There are close to a thousand famous quotes about the eyes. Shakespeare wrote about the eyes being “the windows to the soul” while Thoreau thought that they were “the jewel of the body”. But both understood that our eyes, as a direct reflection of our emotions, are probably the most important feature on the face. They are also the most identifiable. Think about when you meet someone new. You shake that person’s hand while looking into his or her eyes. It’s a sign of respect. But it’s also an opportunity to get to “know” that person. The eyes are a vital part of not just your identity, but they also help create connections. So, whether you are meeting a new client, friend or potential love interest, your eyes may make or break the deal.
This is why it is so important that your eyes reflect how you feel on the inside. Since the skin around our eyes is not just incredibly thin and delicate, but also moving constantly, the eyes are typically the first feature on the face to show the earliest signs of aging. This may manifest as:
- Wrinkles on the outer edge or crow’s feet
- Under eye bags
- Droopy upper lids
- Hanging skin on upper outer corner that may impair vision
- Dark circles under the eyes
Furthermore, aging eyes, unlike other facial aging, is something that affects both men and women equally. There are a number of different ways to rejuvenate the eyes. The right procedure for you is really going to depend on your needs and tolerance for downtime. Having said that, eyelid surgery or blepharoplasty is one of the simplest surgical procedures with an extremely fast recovery. This is why it is often the “gateway” surgical procedure for many of my patients.
Is Eyelid Surgery Right for You?
Deciding whether or not to have surgery is a big deal. You want to feel confident in your decision. First of all, when you look in the mirror, do you find that your eyes reflect your age? Most of the time when a patient comes in to see me for a blepharoplasty consultation, it is because there is a disconnect between how old he or she looks on the outside versus how young the patient feels on the inside. My job is to help get your inner and outer self-more in-synch.
Non-Surgical Procedure for the Eyes
In most cases, the very earliest signs of aging in the eyes can be treated with non-surgical modalities. For example, the fine lines and wrinkles that tend to appear on the outside corner of your eyes when you smile (often referred to as crow’s feet) respond really well to Botox®. This injectable works by actually relaxing the underlying “dynamic” muscle that is causing the wrinkle. The upside to the procedure is that it is a fast, effective method for smoothing out wrinkles with no recovery time. The downside is that since Botox® is not permanent, you are going to need to continue to get injections every 3-4 months in order to maintain your results.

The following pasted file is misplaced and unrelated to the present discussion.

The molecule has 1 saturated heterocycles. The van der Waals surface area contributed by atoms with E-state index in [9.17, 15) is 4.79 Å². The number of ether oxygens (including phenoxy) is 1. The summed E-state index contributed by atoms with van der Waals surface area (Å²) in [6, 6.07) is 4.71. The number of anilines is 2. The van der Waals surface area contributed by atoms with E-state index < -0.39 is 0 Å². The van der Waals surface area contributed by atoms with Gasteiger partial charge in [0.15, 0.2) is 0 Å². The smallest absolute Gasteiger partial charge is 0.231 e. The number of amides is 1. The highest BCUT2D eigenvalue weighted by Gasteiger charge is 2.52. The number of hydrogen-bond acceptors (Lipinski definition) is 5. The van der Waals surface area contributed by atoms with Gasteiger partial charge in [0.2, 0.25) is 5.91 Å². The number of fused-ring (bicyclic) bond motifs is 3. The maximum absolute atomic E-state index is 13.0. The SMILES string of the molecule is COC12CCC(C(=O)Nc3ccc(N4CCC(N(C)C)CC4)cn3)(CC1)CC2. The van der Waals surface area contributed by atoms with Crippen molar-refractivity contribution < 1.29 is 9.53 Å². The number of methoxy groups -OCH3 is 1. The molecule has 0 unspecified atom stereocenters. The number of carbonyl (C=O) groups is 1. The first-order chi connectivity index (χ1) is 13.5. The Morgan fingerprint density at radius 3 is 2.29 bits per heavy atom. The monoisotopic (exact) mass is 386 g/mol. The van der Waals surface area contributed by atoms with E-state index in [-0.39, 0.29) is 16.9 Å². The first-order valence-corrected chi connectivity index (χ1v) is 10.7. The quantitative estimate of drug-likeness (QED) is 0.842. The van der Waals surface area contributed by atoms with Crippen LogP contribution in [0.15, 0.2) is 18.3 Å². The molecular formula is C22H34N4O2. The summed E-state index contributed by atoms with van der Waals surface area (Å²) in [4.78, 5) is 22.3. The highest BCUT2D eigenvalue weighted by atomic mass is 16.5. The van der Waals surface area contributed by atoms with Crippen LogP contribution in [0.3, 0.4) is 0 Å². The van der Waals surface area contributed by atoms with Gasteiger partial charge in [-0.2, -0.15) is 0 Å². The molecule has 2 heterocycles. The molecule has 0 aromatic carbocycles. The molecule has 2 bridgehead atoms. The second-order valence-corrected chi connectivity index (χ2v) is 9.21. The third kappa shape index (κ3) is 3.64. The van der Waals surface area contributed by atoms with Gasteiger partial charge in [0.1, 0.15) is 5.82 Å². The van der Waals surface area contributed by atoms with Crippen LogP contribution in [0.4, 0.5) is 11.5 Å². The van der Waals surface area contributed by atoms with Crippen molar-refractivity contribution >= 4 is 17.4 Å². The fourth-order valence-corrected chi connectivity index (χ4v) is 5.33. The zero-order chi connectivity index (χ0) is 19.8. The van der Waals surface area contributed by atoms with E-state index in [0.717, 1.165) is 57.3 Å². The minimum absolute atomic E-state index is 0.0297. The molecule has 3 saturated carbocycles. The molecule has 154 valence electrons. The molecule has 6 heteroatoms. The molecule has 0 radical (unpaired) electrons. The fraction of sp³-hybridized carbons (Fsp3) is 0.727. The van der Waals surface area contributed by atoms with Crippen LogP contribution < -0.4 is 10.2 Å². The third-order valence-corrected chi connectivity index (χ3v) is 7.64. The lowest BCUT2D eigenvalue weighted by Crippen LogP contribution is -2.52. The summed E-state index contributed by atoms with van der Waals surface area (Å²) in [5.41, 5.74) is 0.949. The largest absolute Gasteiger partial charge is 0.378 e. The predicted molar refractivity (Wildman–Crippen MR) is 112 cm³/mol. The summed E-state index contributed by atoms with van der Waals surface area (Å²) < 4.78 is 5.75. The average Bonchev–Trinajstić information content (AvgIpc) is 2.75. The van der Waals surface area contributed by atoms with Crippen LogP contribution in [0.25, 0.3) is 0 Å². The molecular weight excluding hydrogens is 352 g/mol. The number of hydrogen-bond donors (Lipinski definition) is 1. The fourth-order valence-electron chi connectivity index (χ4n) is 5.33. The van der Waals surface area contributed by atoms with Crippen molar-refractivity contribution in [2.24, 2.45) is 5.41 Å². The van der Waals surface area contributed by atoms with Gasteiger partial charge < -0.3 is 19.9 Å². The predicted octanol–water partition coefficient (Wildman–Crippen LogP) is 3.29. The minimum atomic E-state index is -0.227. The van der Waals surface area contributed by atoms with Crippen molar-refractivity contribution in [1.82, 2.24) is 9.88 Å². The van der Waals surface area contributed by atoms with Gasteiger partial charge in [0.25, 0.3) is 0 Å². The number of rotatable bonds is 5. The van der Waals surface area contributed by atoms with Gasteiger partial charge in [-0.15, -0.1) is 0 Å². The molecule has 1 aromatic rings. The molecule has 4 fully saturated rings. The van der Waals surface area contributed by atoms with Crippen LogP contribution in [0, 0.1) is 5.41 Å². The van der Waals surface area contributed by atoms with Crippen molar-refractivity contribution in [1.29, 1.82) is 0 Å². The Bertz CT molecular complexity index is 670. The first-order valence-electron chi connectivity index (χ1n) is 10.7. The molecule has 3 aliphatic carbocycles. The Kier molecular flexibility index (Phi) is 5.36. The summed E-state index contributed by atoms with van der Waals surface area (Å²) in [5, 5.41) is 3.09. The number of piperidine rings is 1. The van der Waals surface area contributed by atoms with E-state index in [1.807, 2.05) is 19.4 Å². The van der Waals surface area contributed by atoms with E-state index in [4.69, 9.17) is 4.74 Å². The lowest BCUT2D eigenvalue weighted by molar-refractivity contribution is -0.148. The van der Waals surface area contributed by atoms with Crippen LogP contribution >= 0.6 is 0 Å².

Fillers are another great option to rejuvenate the eyes for some patients. I will often use a bit of filler on the temples to produce a slight “lift” to the upper lid. This can be a really effective means for opening up eyes that have begun to sag or droop with age. It works particularly well when combined with Botox® for the crow’s feet. The other hot spot for fillers is under the eyes. While dark circles can be genetic, they can also result from a displacement of fat under the eyes and a stretching of that very thin skin. Properly placed filler can restore some of this lost volume, reducing the shadowing appearance of dark circles. Other options for treating aging issues on the lower eyelid non-surgically are a chemical peel or a laser treatment. However, any non-surgical modality only works for mild to moderate signs of aging. A severe amount of excess skin in the upper lids or pronounced under eye bag are going to need a surgical intervention.
Anytime that there is enough loose skin to cause a droop or fold in the upper eyelid, this will need to be excised surgically. An upper blepharoplasty is a simple procedure in which I trim away excess skin. Typically performed in a procedure room in the office under local anesthesia, the incisions are placed in the crease of the eye where any subsequent scar will be undetectable. These sutures will need to be removed 7 days after surgery. You can expect some slight bruising and swelling, but most patients are back to their daily routine at 10-14 days post surgery.
A lower blepharoplasty may be more complex and can require slightly more downtime. Some patients, especially men, suffer from a fat pad that has moved or migrated as the skin beneath the eyes has thinned with time. For these patients, I use what’s called a trans-conjunctival approach in which I make an incision on the inside of the lower eyelid through which I manipulate and/or remove part of the fat pad that is causing the patient’s under eye puffiness. I will often combine this with a minor under eye skin excision (aka a “pinch excision”). The results are seriously dramatic. In general, eyelid surgery is one of those procedures that delivers excellent ROI or return on investment. You give up about two weeks of looking a little swollen for eyes that appear a decade younger. And when your eyes look brighter, you just feel better.